5. Now that you have become a father I was wondering how you feel reflecting back on your own active addiction and what your parents went through.
I am still in the early stages of fatherhood – still reveling in the innocent, the pure, and the simple beauty of a new life. I certainly can only imagine what my parents went through, and I have great empathy for playing a role in such a difficult time in our lives. However, similar to what Karyn Zaorski says in the film about why she stands up and speaks out even after losing her son to addiction – “I do this (speaking out today) so that you don’t have to know what this like for me.” – I have great faith that this emerging movement I am deeply involved in will hopefully produce far better tools and answers than exist today surrounding addiction prevention, treatment, and recovery for parents by the time I may need them in a few years. This is a tough illness, just as cancer, I certainly pray my immediate family doesn’t get hit with, but if we are (and we have higher risk factors as the result of my addiction) I promise to seek the most effective solutions with the same vigor and urgency as I would if I was the parent of a child with leukemia.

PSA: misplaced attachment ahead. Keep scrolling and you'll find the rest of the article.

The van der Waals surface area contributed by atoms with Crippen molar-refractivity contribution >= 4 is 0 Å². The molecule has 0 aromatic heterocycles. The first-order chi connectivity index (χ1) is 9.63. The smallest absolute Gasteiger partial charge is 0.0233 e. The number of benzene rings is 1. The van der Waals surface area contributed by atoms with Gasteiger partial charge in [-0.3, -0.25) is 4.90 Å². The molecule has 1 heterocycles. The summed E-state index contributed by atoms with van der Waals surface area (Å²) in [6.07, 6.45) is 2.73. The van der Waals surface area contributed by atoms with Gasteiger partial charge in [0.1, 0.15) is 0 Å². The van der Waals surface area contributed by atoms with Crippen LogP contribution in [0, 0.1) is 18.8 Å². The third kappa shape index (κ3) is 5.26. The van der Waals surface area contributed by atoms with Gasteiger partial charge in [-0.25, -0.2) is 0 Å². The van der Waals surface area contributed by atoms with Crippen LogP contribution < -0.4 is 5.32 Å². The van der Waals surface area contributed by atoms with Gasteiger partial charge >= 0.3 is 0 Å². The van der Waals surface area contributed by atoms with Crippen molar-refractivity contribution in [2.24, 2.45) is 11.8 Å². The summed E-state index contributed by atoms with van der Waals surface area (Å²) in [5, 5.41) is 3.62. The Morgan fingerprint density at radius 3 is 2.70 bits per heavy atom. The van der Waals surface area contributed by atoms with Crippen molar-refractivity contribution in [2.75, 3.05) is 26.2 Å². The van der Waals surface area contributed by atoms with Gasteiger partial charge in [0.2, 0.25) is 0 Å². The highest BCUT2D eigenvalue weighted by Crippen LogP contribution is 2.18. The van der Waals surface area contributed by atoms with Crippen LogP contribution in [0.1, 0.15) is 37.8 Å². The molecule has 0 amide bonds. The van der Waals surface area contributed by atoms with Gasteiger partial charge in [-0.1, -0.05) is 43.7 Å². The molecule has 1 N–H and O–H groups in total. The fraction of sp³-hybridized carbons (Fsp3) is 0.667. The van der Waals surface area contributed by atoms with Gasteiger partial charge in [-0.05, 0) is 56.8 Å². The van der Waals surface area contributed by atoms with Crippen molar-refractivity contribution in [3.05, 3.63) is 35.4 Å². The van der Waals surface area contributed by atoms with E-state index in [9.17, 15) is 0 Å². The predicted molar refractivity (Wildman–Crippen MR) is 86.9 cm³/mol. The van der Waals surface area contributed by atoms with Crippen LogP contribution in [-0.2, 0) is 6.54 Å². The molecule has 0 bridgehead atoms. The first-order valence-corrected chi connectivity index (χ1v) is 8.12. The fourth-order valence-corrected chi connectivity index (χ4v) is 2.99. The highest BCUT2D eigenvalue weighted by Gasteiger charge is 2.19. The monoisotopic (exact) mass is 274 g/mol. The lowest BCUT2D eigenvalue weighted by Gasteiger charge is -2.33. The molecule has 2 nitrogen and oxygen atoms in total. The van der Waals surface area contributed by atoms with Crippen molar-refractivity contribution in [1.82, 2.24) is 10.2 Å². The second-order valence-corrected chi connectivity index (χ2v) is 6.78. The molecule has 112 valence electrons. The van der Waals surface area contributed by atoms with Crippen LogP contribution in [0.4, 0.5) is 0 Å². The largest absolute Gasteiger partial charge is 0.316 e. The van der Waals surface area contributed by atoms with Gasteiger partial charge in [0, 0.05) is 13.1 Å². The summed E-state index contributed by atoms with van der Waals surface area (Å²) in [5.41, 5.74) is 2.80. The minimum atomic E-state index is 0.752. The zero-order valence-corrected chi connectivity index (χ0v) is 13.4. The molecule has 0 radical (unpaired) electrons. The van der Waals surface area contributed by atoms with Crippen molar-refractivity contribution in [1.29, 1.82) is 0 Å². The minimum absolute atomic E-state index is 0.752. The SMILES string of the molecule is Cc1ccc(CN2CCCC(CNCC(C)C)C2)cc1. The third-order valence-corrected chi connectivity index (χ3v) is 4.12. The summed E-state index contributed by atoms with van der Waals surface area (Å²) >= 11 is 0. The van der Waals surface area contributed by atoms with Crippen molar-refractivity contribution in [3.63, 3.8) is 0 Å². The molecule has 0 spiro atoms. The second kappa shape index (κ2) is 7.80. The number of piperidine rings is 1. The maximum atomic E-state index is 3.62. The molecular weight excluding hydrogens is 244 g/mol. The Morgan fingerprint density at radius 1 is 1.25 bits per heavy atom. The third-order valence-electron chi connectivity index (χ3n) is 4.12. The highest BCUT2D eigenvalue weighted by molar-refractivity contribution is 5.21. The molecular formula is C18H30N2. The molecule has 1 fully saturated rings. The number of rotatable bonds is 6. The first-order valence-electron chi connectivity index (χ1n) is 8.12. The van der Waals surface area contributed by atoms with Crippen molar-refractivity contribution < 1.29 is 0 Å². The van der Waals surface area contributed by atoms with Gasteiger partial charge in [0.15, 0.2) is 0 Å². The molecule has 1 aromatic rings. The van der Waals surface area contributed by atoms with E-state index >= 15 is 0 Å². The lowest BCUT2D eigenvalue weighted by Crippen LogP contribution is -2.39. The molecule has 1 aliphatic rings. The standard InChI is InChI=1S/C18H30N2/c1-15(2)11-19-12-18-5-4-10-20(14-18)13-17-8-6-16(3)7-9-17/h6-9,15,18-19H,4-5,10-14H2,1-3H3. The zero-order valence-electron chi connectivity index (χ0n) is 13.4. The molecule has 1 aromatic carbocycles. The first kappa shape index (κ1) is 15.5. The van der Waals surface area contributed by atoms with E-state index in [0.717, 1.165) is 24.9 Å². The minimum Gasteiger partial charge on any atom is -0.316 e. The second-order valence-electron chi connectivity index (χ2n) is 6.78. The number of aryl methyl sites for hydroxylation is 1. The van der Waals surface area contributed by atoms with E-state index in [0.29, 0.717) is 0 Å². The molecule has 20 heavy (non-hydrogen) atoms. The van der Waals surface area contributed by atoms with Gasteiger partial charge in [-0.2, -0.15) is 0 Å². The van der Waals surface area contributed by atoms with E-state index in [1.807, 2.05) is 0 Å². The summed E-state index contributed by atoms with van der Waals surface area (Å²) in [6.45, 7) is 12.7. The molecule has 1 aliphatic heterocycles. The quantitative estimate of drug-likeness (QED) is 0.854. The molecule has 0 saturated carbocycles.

6. With that in mind, what is the message we need to give young people about alcoholism and addiction?